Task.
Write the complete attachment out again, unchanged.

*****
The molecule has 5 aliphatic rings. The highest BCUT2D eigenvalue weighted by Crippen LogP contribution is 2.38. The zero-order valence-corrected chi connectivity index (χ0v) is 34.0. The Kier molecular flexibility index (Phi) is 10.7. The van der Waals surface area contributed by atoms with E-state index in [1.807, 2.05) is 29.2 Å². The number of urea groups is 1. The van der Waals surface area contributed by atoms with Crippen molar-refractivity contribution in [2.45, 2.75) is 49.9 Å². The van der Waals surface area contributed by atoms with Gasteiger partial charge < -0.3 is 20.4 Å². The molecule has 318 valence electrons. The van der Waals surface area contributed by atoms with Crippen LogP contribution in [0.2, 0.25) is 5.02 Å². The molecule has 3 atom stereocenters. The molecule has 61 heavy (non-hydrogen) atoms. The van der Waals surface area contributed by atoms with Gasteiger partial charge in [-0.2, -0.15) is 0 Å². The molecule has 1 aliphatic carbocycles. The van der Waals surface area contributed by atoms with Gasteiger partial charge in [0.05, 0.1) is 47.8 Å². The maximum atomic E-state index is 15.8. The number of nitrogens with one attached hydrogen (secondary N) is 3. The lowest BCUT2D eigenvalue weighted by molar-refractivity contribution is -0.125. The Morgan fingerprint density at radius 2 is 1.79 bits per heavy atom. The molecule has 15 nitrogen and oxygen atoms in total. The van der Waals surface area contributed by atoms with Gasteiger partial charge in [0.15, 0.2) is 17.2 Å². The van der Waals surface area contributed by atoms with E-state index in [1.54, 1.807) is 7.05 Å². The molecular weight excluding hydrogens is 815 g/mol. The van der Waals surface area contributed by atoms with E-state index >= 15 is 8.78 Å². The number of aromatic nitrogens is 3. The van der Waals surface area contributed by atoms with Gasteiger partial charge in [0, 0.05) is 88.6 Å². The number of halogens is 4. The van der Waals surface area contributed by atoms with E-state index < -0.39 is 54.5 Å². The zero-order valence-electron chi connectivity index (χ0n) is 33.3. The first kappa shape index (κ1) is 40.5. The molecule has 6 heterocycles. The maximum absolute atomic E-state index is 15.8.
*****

The molecule has 5 aliphatic rings. The highest BCUT2D eigenvalue weighted by Crippen LogP contribution is 2.38. The zero-order valence-corrected chi connectivity index (χ0v) is 34.0. The Kier molecular flexibility index (Phi) is 10.7. The van der Waals surface area contributed by atoms with E-state index in [1.807, 2.05) is 29.2 Å². The number of urea groups is 1. The van der Waals surface area contributed by atoms with Crippen molar-refractivity contribution in [2.45, 2.75) is 49.9 Å². The van der Waals surface area contributed by atoms with Gasteiger partial charge < -0.3 is 20.4 Å². The molecule has 318 valence electrons. The van der Waals surface area contributed by atoms with Crippen LogP contribution in [0.2, 0.25) is 5.02 Å². The molecule has 3 atom stereocenters. The molecule has 61 heavy (non-hydrogen) atoms. The van der Waals surface area contributed by atoms with Gasteiger partial charge in [-0.2, -0.15) is 0 Å². The molecule has 1 aliphatic carbocycles. The van der Waals surface area contributed by atoms with Gasteiger partial charge in [0.05, 0.1) is 47.8 Å². The maximum atomic E-state index is 15.8. The number of nitrogens with one attached hydrogen (secondary N) is 3. The lowest BCUT2D eigenvalue weighted by molar-refractivity contribution is -0.125. The Morgan fingerprint density at radius 2 is 1.79 bits per heavy atom. The molecule has 15 nitrogen and oxygen atoms in total. The van der Waals surface area contributed by atoms with Gasteiger partial charge in [0.15, 0.2) is 17.2 Å². The van der Waals surface area contributed by atoms with E-state index in [1.54, 1.807) is 7.05 Å². The molecular weight excluding hydrogens is 815 g/mol. The van der Waals surface area contributed by atoms with E-state index >= 15 is 8.78 Å². The number of aromatic nitrogens is 3. The van der Waals surface area contributed by atoms with Gasteiger partial charge in [0, 0.05) is 88.6 Å². The number of halogens is 4. The van der Waals surface area contributed by atoms with E-state index < -0.39 is 54.5 Å². The zero-order valence-electron chi connectivity index (χ0n) is 33.3. The first kappa shape index (κ1) is 40.5. The molecule has 6 heterocycles. The maximum absolute atomic E-state index is 15.8.